Once the will is prepared, the next step is to fix a date for its registration at the Sub Registrar office.

3. Payment of Government Fee:

Before the registration date, the required government registration fee is paid. The fee may vary based on the jurisdiction and applicable regulations.

4. Visit to Sub Registrar Office:

On the scheduled date, the testator (the person making the will) and two witnesses visit the Sub Registrar office for the registration process.

5. Verification and Execution:

At the Sub Registrar office, the document is thoroughly examined for compliance with legal standards. If everything is in order, the testator, along with the two witnesses, executes the will in the presence of the Sub Registrar.

6. Fee Payment at Sub Registrar Office:

Any additional fees or charges required by the Sub Registrar office are paid on the day of registration.

7. Registration Process:

The Sub Registrar oversees the formal registration of the will. This involves the official recording of the document, adding it to the public records.

8. Receipt of Registered Will:

After successful registration, a copy of the registered will is provided to the testator. The original document is usually retained in the custody of the Sub Registrar for safekeeping.

9. Safe Custody Options:

Depending on local practices, the testator may choose to leave the original will in the safe custody of the Sub Registrar or keep it in a secure place of their choosing.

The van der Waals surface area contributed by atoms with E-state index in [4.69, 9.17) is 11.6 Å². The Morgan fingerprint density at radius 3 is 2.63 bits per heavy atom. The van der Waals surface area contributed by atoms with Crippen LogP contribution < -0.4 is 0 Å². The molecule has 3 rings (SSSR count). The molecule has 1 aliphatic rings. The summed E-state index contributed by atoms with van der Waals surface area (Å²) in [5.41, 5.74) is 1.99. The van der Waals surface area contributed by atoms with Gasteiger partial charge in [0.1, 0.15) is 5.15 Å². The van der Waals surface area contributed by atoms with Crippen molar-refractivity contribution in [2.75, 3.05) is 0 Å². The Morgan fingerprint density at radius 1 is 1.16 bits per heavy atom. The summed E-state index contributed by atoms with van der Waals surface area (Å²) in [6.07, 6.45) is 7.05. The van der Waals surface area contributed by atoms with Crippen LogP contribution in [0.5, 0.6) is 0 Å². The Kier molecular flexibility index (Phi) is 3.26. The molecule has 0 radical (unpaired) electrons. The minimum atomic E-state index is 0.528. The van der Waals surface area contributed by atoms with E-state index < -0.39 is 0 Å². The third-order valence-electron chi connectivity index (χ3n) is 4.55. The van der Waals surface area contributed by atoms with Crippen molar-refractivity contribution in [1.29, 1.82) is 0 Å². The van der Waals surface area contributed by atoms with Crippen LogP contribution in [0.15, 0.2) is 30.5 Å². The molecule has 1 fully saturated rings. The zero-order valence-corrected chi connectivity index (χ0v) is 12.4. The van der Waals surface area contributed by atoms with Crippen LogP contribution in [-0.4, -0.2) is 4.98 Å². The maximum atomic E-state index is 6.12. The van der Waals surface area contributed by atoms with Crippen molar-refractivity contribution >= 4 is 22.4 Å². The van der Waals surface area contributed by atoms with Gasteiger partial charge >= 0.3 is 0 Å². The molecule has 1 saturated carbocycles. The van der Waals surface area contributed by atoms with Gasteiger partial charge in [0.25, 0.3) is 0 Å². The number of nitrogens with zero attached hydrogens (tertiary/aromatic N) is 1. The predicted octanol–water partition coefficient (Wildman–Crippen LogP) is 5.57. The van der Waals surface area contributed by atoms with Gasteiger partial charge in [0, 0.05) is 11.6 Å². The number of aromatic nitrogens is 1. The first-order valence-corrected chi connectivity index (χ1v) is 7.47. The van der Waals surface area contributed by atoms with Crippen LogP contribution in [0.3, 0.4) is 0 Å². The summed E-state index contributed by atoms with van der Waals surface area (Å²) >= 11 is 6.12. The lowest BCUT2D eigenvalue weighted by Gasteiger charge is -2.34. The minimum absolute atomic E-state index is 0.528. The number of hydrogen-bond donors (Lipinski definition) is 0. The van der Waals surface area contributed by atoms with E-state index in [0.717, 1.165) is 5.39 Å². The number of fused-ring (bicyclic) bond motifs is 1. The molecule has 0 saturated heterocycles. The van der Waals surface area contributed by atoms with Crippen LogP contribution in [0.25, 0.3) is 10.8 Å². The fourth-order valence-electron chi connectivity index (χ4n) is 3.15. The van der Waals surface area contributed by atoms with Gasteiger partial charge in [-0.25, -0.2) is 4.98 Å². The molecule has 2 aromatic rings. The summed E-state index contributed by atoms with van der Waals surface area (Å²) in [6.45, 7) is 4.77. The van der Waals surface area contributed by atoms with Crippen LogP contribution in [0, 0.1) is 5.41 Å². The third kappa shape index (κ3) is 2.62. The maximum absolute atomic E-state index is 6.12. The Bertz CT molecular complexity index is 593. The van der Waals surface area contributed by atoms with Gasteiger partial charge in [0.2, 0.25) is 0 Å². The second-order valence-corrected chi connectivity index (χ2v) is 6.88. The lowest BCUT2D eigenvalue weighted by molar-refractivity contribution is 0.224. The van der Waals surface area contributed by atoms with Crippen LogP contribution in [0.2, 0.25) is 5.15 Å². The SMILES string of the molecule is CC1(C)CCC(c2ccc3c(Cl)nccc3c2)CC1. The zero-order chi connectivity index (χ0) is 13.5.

Additional Considerations:

Legal Expertise: Involving a legal professional in the drafting and registration process ensures that the will is legally sound and compliant with relevant regulations.

Optional Nature of Registration: While registration offers additional legal validity, it is not mandatory for the will to be legally enforceable.

This streamlined process ensures that the will is officially recognized and recorded, providing clarity and legal standing to the wishes of the testator. Always check with the local Sub Registrar office for specific requirements and procedures in your jurisdiction.



Understanding the intricacies of creating, executing, and interpreting Wills is crucial for individuals wishing to plan the disposition of their estates. The legal framework provided by the Indian Succession Act, 1925, ensures clarity and fairness in carrying out the last wishes of testators. As a vital legal instrument, the Will requires careful consideration and adherence to formalities to prevent disputes and ensure a smooth transition of assets.


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Article Compiled by:-

Mayank Garg

(LegalMantra.net Team)

+91 9582627751

Disclaimer: Every effort has been made to avoid errors or omissions in this material in spite of this, errors may creep in. Any mistake, error or discrepancy noted may be brought to our notice which shall be taken care of in the next edition In no event the author shall be liable for any direct indirect, special or incidental damage resulting from or arising out of or in connection with the use of this information Many sources have been considered including Newspapers, Journals, Bare Acts, Case Materials , Charted Secretary, Research Papers etc.